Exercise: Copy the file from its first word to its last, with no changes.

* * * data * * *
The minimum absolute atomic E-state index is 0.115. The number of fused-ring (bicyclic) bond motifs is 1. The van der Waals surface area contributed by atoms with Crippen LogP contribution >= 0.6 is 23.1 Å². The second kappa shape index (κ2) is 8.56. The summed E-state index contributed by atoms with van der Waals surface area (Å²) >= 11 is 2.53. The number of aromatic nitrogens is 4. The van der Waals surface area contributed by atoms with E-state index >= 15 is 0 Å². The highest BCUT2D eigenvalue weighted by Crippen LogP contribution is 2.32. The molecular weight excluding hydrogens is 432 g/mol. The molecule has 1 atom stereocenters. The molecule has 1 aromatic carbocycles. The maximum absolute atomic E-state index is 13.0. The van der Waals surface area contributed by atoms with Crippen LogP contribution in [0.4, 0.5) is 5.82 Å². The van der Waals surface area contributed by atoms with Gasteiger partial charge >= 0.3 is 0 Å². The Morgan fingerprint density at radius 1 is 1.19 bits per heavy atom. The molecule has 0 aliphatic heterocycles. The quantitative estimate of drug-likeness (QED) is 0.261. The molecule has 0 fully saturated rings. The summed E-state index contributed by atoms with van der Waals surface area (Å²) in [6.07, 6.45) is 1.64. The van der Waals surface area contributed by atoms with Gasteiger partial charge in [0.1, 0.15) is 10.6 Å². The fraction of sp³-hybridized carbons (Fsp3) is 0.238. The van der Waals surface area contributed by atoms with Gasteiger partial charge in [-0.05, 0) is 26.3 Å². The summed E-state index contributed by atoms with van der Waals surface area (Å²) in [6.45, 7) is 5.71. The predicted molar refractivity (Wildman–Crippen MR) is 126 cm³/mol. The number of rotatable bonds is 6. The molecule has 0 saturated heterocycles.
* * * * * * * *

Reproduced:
The minimum absolute atomic E-state index is 0.115. The number of fused-ring (bicyclic) bond motifs is 1. The van der Waals surface area contributed by atoms with Crippen LogP contribution >= 0.6 is 23.1 Å². The second kappa shape index (κ2) is 8.56. The summed E-state index contributed by atoms with van der Waals surface area (Å²) >= 11 is 2.53. The number of aromatic nitrogens is 4. The van der Waals surface area contributed by atoms with E-state index >= 15 is 0 Å². The highest BCUT2D eigenvalue weighted by Crippen LogP contribution is 2.32. The molecular weight excluding hydrogens is 432 g/mol. The molecule has 1 atom stereocenters. The molecule has 1 aromatic carbocycles. The maximum absolute atomic E-state index is 13.0. The van der Waals surface area contributed by atoms with Crippen LogP contribution in [0.4, 0.5) is 5.82 Å². The van der Waals surface area contributed by atoms with Gasteiger partial charge >= 0.3 is 0 Å². The Morgan fingerprint density at radius 1 is 1.19 bits per heavy atom. The molecule has 0 aliphatic heterocycles. The quantitative estimate of drug-likeness (QED) is 0.261. The molecule has 0 fully saturated rings. The summed E-state index contributed by atoms with van der Waals surface area (Å²) in [6.07, 6.45) is 1.64. The van der Waals surface area contributed by atoms with Gasteiger partial charge in [0.1, 0.15) is 10.6 Å². The fraction of sp³-hybridized carbons (Fsp3) is 0.238. The van der Waals surface area contributed by atoms with Gasteiger partial charge in [-0.05, 0) is 26.3 Å². The summed E-state index contributed by atoms with van der Waals surface area (Å²) in [6.45, 7) is 5.71. The predicted molar refractivity (Wildman–Crippen MR) is 126 cm³/mol. The number of rotatable bonds is 6. The molecule has 0 saturated heterocycles.